Dear Smiley: When I was 15 I had to have my tonsils taken out a second time. I did not want to “go under,” so the doctor injected the back of my throat about 15 times with a numbing agent. The resulting inability to swallow was a new and distinctly different experience.
He proceeded to snip away. I could hear him cutting, but felt no pain. Once he caught the edge of my tongue in his shears and I protested loudly.
Afterward he said I was a good patient, but talked too much during the procedure.
I had asked him to preserve the tonsils in a jar, but when he presented it to me, I quickly declined it, perhaps because the numbing was starting to wear off.
My father had stayed with me during the procedure. We lived in a small town then, and he had the news of my procedure on the noon broadcast of our local radio station!
Cutting remarks II
Dear Smiley: During the Depression my grandfather became a country doctor, often paid with eggs or chickens.
He was to do a tonsillectomy on the child's kitchen table. Back then tonsils and adenoids came out in one procedure.
Granddaddy slipped and mentioned adenoids. The boy's father got all worked up. Nobody had said nothin' 'bout no adenoids!
Granddaddy got the man calmed down and out of the kitchen. Toward the end of the operation he looked up, and there was the father, peering in the window to make sure Granddaddy didn't sneak out them there adenoids!
Granddaddy handed the farmer a formaldehyde-filled jar containing the tonsils (and adenoids), and everyone was happy.
Cutting remarks III
Dear Smiley: My help solving the state budget crisis!
I am not an accountant, but understand from news stories there is an approximately $1 billion shortfall in the $26 billion state budget.
My solution: First, make a list of every agency that receives state money. Secondly, tell the head of each agency that the crisis is so bad the state may have to reduce their budget by 20 percent or more.
After listening to their pleadings, respond by telling them, “It’s true, your department is extremely important; therefore it will be cut only 5 percent."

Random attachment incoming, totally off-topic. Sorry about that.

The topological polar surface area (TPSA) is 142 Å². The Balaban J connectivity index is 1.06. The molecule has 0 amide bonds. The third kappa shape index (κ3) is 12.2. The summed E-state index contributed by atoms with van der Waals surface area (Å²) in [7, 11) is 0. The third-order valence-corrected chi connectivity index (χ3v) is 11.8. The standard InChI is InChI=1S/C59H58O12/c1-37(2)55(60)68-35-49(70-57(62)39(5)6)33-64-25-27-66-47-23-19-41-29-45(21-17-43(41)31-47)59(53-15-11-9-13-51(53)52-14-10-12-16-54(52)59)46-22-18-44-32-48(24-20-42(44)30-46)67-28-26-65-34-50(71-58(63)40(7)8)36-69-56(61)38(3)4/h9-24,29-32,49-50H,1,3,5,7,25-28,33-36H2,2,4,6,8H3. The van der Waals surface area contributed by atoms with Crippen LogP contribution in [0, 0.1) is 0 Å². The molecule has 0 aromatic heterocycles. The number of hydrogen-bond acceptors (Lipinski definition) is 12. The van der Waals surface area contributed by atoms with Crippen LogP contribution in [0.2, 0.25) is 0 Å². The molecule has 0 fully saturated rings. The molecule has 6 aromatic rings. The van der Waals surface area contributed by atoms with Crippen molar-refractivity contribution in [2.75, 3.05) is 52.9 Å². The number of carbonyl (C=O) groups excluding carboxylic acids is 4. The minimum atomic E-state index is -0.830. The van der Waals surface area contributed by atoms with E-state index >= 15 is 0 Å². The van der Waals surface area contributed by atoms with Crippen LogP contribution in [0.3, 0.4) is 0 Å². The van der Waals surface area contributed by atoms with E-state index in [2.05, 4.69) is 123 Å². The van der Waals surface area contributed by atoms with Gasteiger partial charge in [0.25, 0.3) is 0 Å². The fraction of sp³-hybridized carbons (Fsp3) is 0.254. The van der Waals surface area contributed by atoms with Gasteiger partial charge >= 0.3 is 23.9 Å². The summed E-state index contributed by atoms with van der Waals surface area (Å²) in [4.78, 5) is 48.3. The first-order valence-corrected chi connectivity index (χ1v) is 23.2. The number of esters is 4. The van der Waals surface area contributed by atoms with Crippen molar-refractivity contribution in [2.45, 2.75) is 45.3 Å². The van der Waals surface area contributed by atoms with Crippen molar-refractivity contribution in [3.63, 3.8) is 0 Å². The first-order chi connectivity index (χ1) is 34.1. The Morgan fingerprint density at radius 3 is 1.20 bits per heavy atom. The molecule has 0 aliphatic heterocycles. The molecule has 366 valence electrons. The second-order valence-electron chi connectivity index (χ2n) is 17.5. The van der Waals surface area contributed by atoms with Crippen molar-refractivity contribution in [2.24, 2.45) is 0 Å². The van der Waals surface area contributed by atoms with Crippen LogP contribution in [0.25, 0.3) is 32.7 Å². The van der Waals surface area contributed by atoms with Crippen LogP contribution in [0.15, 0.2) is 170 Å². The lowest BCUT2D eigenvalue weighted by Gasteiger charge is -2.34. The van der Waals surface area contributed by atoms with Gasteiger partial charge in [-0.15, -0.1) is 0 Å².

They will be thrilled and relieved! Do this to every agency, and you have a $1 billion plus savings, and now the state is in the black without raising taxes or severely crippling any area of state service.
Some will say that the law precludes cutting funds from some state agencies, but to them I say that is because of previous laws passed. So pass new laws. Problem solved!
Dear Smiley: Growing up in Donaldsonville (the third oldest city in Louisiana) in the '50s and '60s, I recall being told that by 1908 there was no Spanish moss remaining 'within the city limits' because it was all picked by the moss pickers!
Curious, I always looked for it, whether riding in a car or on my bike or walking, and could never find any!
Since Ralph Sims is no longer with us, I wonder if anyone else can corroborate my account?
Big word blues
Dear Smiley: Several weeks ago, I sent you an email applauding you for your effort to increase your readership's vocabulary by using a 50-cent word in your column, to make your readers use the internet or their dictionary to find out what the word meant, thus expanding their vocabulary.
Well, George Will put your effort to shame in his commentary in The Advocate on Dec. 18. After I read it, I had this excruciating headache and was exhausted because of the amount of time that I spent looking up so many of the words like factoids, fastidious, pliant, predations, dissembling, remunerative, recidivist, theocratic and ignominy.
Either I am hanging around with the wrong crowd, or Lutcher High School did a poor job of rounding out my vocabulary.
Bald eagles nesting
Rare sight always brings a thrill
Glad to have them here